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Passing-off: can a claimant rely on goodwill in a brand it has not actually used?

Posted: 16/02/2024

In a recent IPEC decision, Prysmian Cables & Systems Limits v M/S Apple International [2023] EWHC 2176 (IPEC), the court had to consider whether the claimant had any goodwill in a brand that had not been used for many years.

The claimant (Prysmian) is a UK-based company which sells cables under the brand BICON. It brought a passing-off claim against the defendant, which used the brand ‘BICC Components’ in relation to its website and/or products. Prysmian was ultimately unsuccessful, because it could not prove it owned goodwill in the BICC name. Additionally, it was not able to show that there was any ‘residual goodwill’ in the BICC name.

Ownership of goodwill in the BICC name was complicated by a series of transactions. The history of the BICC name goes back as far as 1945, but in 1999 the BICC cables business was sold by BICC Plc to General Cable Corp, and then in 2000 the business was sold on by General Cable Corp to Pirelli SpA. Subsequently, shares in Pirelli were purchased by the claimant.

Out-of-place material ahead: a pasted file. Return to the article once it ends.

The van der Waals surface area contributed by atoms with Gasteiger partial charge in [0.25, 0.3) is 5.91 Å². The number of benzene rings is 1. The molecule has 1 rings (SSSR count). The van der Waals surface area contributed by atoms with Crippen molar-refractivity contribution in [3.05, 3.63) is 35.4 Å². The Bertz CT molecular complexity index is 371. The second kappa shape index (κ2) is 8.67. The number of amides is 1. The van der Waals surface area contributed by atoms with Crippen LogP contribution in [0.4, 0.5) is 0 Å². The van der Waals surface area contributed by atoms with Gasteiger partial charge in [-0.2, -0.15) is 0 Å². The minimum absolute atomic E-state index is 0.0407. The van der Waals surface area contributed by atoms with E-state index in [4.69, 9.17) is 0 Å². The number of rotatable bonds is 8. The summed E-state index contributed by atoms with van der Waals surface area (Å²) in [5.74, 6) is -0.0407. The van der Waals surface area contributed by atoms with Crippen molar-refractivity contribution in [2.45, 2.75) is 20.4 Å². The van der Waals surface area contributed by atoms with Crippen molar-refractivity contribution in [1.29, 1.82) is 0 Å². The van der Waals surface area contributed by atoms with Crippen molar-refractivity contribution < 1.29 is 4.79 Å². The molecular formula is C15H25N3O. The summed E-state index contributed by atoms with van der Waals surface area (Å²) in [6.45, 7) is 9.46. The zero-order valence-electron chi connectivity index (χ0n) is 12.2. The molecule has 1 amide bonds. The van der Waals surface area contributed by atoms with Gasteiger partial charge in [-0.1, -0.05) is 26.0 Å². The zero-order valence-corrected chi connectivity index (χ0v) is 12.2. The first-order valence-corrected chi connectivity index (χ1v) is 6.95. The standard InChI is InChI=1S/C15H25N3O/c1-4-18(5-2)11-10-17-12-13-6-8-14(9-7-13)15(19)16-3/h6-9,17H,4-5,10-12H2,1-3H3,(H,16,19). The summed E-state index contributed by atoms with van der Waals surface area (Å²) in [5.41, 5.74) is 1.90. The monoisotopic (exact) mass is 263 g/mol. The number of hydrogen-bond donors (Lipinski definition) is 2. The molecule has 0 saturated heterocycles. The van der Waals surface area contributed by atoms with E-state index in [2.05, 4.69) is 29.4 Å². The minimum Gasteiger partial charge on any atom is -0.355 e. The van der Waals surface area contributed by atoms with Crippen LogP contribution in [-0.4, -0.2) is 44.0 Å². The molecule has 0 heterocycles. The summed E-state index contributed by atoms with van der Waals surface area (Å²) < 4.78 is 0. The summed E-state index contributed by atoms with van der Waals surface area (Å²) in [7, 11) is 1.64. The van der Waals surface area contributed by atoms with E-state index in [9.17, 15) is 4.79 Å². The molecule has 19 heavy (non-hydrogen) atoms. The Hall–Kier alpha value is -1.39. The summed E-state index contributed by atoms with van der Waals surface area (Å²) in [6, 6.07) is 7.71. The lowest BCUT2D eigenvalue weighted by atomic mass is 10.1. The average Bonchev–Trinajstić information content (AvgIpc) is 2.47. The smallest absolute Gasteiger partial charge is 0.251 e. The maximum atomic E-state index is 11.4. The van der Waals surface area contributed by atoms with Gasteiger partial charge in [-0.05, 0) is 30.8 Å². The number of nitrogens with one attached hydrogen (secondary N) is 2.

The IPEC held that the goodwill in the BICC name had not been validly transferred to the claimant. Although it was not completely clear from the documents whether goodwill had been transferred by the 1999 and 2000 transactions, the evidence was that Pirelli undertook the rebrand to BICON because it could not use the BICC name.

Even if goodwill had been transferred, the BICC name had not been used since the rebrand, and the claimant had only ever used the BICON name. The court considered whether goodwill could survive such a long period of non-use.

The claimant and its predecessors had made efforts to preserve the reputation of the BICC brand and communicate to consumers that BICON was the successor to BICC. The original brand was still remembered in the industry - which was why the defendant had sought to link its products to the BICC heritage. However, reputation was not the same as goodwill. For goodwill to exist, there must be customers based in the UK. Although many of Prysmian’s customers were UK-based, they were buying products branded BICON, not BICC.

Although Prysmian produced some evidence that a few people in the industry connected BICON with the original BICC brand, this was not sufficient to show that customers did so generally.

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